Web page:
AJCommittee weighs forming Episcopalian-Jewish pro-Israel group
Washington Jewish Week Online
April 25, 2002
by Aaron Leibel
Sparked in part by a recent "one-sided" letter to President George W. Bush on
the Arab-Israeli conflict from the local Episcopalian bishop and assisting bishop
and inspired by the recent formation of The Episcopal-Jewish Alliance for Israel in
Boston, the American Jewish Committee Washington-area director is "exploring
the possibility" of forming a similar group here.
The premise of the proposed group, said David Bernstein, "is that I strongly
suspect there is a disconnect between the bishop and parishioners in the church,
who are much more supportive of Israel."
Bernstein said the AJCommittee has worked closely with the Episcopalian clergy
in the past and hopes the formation of a new group would not poison those
relations. "I would hope that the leaders would see this as a good-faith effort to
develop an alternative voice on Israel that reflects the diversity of the church," he
said. "We're more than willing to engage them [Episcopalian leaders] in further
Lacking more details, Assisting Bishop of Washington Allen L. Bartlett Jr. would
not comment on the possible new group, except to note that he hoped for a
continuing "constructive relationship with the Jewish community."
The March 5 letter to Bush from Bartlett and Bishop Jane Holmes Dixon urges
Bush to support Saudi Crown Prince Abdullah's peace plan, which would trade
Arab recognition of Israel for a complete withdrawal to the pre-Six Day War June
That plan, write Dixon and Bartlett, "addresses the root cause of most of the
Palestinian violence: the occupation and the expanding Jewish settlements.
Without the settlements, there would be no need for home and agricultural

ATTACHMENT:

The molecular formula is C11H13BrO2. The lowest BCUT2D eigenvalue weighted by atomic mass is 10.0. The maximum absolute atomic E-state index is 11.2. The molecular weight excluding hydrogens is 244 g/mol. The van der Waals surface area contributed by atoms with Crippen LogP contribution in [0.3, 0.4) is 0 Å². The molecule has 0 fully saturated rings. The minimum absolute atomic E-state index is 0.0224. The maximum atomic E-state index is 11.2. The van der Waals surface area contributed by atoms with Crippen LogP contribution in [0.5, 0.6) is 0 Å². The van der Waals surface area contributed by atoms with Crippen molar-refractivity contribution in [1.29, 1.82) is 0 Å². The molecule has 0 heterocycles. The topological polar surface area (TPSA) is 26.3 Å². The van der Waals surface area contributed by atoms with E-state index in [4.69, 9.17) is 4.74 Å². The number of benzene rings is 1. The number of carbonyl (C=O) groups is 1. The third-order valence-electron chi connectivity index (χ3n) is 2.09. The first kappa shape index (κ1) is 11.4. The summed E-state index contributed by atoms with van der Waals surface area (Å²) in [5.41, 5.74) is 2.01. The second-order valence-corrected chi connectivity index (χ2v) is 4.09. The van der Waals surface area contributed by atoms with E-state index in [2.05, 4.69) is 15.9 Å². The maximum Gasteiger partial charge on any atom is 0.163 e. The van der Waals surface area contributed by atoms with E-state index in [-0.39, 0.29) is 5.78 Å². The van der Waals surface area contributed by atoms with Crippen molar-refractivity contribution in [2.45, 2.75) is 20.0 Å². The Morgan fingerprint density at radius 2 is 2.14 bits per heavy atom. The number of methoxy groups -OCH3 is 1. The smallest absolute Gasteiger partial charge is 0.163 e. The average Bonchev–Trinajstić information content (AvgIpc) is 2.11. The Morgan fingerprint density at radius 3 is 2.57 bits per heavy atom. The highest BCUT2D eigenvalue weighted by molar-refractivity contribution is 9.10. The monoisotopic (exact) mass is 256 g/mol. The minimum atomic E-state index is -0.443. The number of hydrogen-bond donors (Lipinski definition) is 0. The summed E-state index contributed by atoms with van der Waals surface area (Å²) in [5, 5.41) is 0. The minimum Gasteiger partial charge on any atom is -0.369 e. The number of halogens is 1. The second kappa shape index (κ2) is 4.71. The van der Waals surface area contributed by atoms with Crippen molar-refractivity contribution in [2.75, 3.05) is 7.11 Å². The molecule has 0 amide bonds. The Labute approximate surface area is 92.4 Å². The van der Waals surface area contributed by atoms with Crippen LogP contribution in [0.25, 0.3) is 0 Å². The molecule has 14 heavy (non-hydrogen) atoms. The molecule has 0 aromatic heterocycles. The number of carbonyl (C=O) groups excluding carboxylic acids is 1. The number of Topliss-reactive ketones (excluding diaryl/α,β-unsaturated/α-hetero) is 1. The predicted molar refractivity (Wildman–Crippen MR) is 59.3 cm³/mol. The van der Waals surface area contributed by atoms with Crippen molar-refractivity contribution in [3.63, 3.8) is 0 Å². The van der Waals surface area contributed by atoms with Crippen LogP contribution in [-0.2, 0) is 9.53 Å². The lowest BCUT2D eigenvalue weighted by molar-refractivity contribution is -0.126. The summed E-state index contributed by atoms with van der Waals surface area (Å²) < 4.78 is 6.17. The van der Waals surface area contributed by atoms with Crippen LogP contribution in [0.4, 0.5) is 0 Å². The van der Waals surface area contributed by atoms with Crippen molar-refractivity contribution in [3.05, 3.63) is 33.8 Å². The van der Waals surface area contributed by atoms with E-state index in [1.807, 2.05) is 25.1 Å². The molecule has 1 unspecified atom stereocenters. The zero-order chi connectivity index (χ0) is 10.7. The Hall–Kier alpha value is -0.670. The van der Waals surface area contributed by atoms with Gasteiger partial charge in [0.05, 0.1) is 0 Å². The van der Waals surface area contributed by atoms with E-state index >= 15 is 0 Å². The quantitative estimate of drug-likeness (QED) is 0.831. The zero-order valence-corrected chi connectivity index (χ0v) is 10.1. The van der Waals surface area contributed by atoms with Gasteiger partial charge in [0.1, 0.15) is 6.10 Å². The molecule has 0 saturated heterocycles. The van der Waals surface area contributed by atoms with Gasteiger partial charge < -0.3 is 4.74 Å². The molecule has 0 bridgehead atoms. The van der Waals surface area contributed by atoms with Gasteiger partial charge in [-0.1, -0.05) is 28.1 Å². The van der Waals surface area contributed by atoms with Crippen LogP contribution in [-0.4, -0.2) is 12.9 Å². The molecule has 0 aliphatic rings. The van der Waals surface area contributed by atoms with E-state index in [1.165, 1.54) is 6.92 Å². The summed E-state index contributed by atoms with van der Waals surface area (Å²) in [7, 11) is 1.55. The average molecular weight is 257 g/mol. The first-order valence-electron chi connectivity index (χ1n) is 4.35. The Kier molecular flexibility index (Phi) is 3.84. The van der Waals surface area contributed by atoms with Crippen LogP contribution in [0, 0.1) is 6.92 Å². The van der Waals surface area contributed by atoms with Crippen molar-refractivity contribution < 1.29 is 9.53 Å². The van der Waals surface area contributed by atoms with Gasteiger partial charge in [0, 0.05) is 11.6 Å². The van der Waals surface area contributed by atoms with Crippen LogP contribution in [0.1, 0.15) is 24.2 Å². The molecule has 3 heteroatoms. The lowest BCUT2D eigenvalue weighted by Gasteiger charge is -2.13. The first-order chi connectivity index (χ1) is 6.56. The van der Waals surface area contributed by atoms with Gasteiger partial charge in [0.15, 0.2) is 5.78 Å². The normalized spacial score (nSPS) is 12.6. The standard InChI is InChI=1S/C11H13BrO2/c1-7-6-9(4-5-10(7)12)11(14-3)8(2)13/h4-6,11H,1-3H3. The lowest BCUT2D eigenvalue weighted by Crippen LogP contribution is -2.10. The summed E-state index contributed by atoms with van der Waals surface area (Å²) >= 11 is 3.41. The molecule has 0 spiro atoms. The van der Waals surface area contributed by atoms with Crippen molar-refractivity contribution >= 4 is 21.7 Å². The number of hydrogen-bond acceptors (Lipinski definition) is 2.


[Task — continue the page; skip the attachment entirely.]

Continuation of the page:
demolitions; separation of Palestinians into isolated areas, and military
checkpoints with their associated daily humiliation of the Palestinian people."
In response, Bernstein, who just learned about the letter last week, writes that the
AJCommittee agrees the Saudi plan is a step in the right direction.
However, his organization "strongly disagrees" that Palestinian violence is caused
by the settlements and occupation. In addition, he notes that it is "inconsistent
and morally incoherent" to condemn Palestinian violence against Israeli civilians
(as the bishops' letter did) while "at the same time, hold[ing] Israel responsible for
such acts. Moreover, you do a great disservice to the Palestinians to suggest
that, unlike Israelis and us Americans, they do not have the free will to resist
The AJCommittee leader said he has found "many voices among the clergy and
the laity in the mainline Christian communities who do not accept the anti-Israel
However, Bernstein concedes that more evangelical Christian groups tend to be
more pro-Israel, while more mainline groups -- like the Episcopalians -- tend to be
Reacting to Bernstein's letter, the two Episcopalian leaders, while noting that they
have a different view of Israeli settlements, write, "we surely agree with you that
any encouragement or blessing of suicide bombing is a perversion of religion."
The letter continues: "Violence on either side makes more difficult the road back
toward the negotiations which we all support. We strongly support the existence
and security of the state of Israel."
The Episcopalian leaders also invite Bernstein to attend an Interfaith Prayer Vigil
for Peace in the Middle East at the Washington National Cathedral on May 5.
Bernstein said he is considering attending the prayer vigil.